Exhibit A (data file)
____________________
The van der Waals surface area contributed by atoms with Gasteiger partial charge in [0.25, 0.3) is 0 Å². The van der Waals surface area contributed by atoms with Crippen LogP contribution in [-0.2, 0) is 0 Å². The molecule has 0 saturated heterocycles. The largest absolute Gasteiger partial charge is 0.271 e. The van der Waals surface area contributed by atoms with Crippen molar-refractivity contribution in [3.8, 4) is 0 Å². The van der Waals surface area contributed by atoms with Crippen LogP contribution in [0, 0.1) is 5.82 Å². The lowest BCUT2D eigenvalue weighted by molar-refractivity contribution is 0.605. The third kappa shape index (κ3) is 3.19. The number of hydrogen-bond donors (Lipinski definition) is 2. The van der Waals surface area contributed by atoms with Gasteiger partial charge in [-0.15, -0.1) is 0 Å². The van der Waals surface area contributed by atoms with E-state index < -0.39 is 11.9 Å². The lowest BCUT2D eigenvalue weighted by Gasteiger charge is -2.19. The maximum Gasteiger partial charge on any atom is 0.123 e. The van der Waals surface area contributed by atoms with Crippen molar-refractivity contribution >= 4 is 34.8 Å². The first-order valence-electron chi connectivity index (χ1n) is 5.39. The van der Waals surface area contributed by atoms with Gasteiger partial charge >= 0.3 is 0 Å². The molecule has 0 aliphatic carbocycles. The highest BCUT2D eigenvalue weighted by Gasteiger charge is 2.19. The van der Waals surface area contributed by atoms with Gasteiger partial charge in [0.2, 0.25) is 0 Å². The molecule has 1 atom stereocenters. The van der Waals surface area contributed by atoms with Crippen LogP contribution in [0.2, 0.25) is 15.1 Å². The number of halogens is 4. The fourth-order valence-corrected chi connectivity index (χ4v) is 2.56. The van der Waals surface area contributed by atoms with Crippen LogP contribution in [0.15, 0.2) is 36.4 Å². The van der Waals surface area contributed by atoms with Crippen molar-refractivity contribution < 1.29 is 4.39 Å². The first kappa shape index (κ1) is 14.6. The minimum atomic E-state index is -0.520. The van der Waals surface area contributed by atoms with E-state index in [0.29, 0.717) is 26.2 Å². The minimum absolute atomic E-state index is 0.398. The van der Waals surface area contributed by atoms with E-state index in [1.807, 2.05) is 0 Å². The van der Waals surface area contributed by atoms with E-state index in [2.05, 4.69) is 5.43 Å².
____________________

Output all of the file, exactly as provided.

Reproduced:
The van der Waals surface area contributed by atoms with Gasteiger partial charge in [0.25, 0.3) is 0 Å². The van der Waals surface area contributed by atoms with Crippen LogP contribution in [-0.2, 0) is 0 Å². The molecule has 0 saturated heterocycles. The largest absolute Gasteiger partial charge is 0.271 e. The van der Waals surface area contributed by atoms with Crippen molar-refractivity contribution in [3.8, 4) is 0 Å². The van der Waals surface area contributed by atoms with Crippen LogP contribution in [0, 0.1) is 5.82 Å². The lowest BCUT2D eigenvalue weighted by molar-refractivity contribution is 0.605. The third kappa shape index (κ3) is 3.19. The number of hydrogen-bond donors (Lipinski definition) is 2. The van der Waals surface area contributed by atoms with Gasteiger partial charge in [-0.15, -0.1) is 0 Å². The van der Waals surface area contributed by atoms with E-state index < -0.39 is 11.9 Å². The lowest BCUT2D eigenvalue weighted by Gasteiger charge is -2.19. The maximum Gasteiger partial charge on any atom is 0.123 e. The van der Waals surface area contributed by atoms with Crippen molar-refractivity contribution >= 4 is 34.8 Å². The first-order valence-electron chi connectivity index (χ1n) is 5.39. The van der Waals surface area contributed by atoms with Gasteiger partial charge >= 0.3 is 0 Å². The molecule has 0 aliphatic carbocycles. The highest BCUT2D eigenvalue weighted by Gasteiger charge is 2.19. The van der Waals surface area contributed by atoms with Gasteiger partial charge in [0.2, 0.25) is 0 Å². The molecule has 1 atom stereocenters. The van der Waals surface area contributed by atoms with Crippen LogP contribution in [0.2, 0.25) is 15.1 Å². The number of halogens is 4. The fourth-order valence-corrected chi connectivity index (χ4v) is 2.56. The van der Waals surface area contributed by atoms with Crippen LogP contribution in [0.15, 0.2) is 36.4 Å². The van der Waals surface area contributed by atoms with Crippen molar-refractivity contribution < 1.29 is 4.39 Å². The first kappa shape index (κ1) is 14.6. The minimum atomic E-state index is -0.520. The van der Waals surface area contributed by atoms with E-state index in [0.29, 0.717) is 26.2 Å². The minimum absolute atomic E-state index is 0.398. The van der Waals surface area contributed by atoms with E-state index in [1.807, 2.05) is 0 Å². The van der Waals surface area contributed by atoms with E-state index in [2.05, 4.69) is 5.43 Å².